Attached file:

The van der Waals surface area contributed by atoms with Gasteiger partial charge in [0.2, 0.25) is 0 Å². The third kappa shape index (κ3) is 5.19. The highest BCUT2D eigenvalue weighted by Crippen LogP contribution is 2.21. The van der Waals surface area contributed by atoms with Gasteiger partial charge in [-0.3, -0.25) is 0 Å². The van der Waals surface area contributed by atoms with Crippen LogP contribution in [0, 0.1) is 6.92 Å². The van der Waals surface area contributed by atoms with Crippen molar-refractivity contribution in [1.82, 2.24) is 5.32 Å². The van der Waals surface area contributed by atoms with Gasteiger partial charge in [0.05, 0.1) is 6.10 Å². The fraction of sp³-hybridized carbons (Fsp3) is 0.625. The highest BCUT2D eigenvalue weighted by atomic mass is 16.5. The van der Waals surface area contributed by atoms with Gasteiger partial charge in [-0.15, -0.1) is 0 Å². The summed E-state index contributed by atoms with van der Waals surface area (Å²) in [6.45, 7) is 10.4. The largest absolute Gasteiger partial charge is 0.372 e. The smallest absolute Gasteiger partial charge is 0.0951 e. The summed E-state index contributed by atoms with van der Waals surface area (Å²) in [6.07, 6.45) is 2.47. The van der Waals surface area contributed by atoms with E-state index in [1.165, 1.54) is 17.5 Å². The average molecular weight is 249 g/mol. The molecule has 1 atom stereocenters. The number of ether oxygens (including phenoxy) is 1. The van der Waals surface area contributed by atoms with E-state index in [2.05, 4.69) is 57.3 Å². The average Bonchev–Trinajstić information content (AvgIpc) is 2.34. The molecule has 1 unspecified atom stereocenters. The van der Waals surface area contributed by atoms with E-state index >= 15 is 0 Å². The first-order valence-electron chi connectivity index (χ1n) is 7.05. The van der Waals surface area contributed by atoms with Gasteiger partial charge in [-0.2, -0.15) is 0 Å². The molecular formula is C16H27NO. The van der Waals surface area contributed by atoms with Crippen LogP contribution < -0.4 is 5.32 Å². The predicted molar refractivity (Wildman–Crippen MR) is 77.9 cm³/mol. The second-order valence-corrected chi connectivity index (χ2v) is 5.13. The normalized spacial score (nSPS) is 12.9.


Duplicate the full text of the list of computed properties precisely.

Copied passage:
The van der Waals surface area contributed by atoms with Gasteiger partial charge in [0.2, 0.25) is 0 Å². The third kappa shape index (κ3) is 5.19. The highest BCUT2D eigenvalue weighted by Crippen LogP contribution is 2.21. The van der Waals surface area contributed by atoms with Gasteiger partial charge in [-0.3, -0.25) is 0 Å². The van der Waals surface area contributed by atoms with Crippen LogP contribution in [0, 0.1) is 6.92 Å². The van der Waals surface area contributed by atoms with Crippen molar-refractivity contribution in [1.82, 2.24) is 5.32 Å². The van der Waals surface area contributed by atoms with Gasteiger partial charge in [0.05, 0.1) is 6.10 Å². The fraction of sp³-hybridized carbons (Fsp3) is 0.625. The highest BCUT2D eigenvalue weighted by atomic mass is 16.5. The van der Waals surface area contributed by atoms with Gasteiger partial charge in [-0.15, -0.1) is 0 Å². The summed E-state index contributed by atoms with van der Waals surface area (Å²) in [6.45, 7) is 10.4. The largest absolute Gasteiger partial charge is 0.372 e. The smallest absolute Gasteiger partial charge is 0.0951 e. The summed E-state index contributed by atoms with van der Waals surface area (Å²) in [6.07, 6.45) is 2.47. The van der Waals surface area contributed by atoms with E-state index in [1.165, 1.54) is 17.5 Å². The average molecular weight is 249 g/mol. The molecule has 1 atom stereocenters. The number of ether oxygens (including phenoxy) is 1. The van der Waals surface area contributed by atoms with E-state index in [2.05, 4.69) is 57.3 Å². The average Bonchev–Trinajstić information content (AvgIpc) is 2.34. The molecule has 1 unspecified atom stereocenters. The van der Waals surface area contributed by atoms with E-state index >= 15 is 0 Å². The first-order valence-electron chi connectivity index (χ1n) is 7.05. The van der Waals surface area contributed by atoms with Gasteiger partial charge in [-0.2, -0.15) is 0 Å². The molecular formula is C16H27NO. The van der Waals surface area contributed by atoms with Crippen LogP contribution < -0.4 is 5.32 Å². The predicted molar refractivity (Wildman–Crippen MR) is 77.9 cm³/mol. The second-order valence-corrected chi connectivity index (χ2v) is 5.13. The normalized spacial score (nSPS) is 12.9.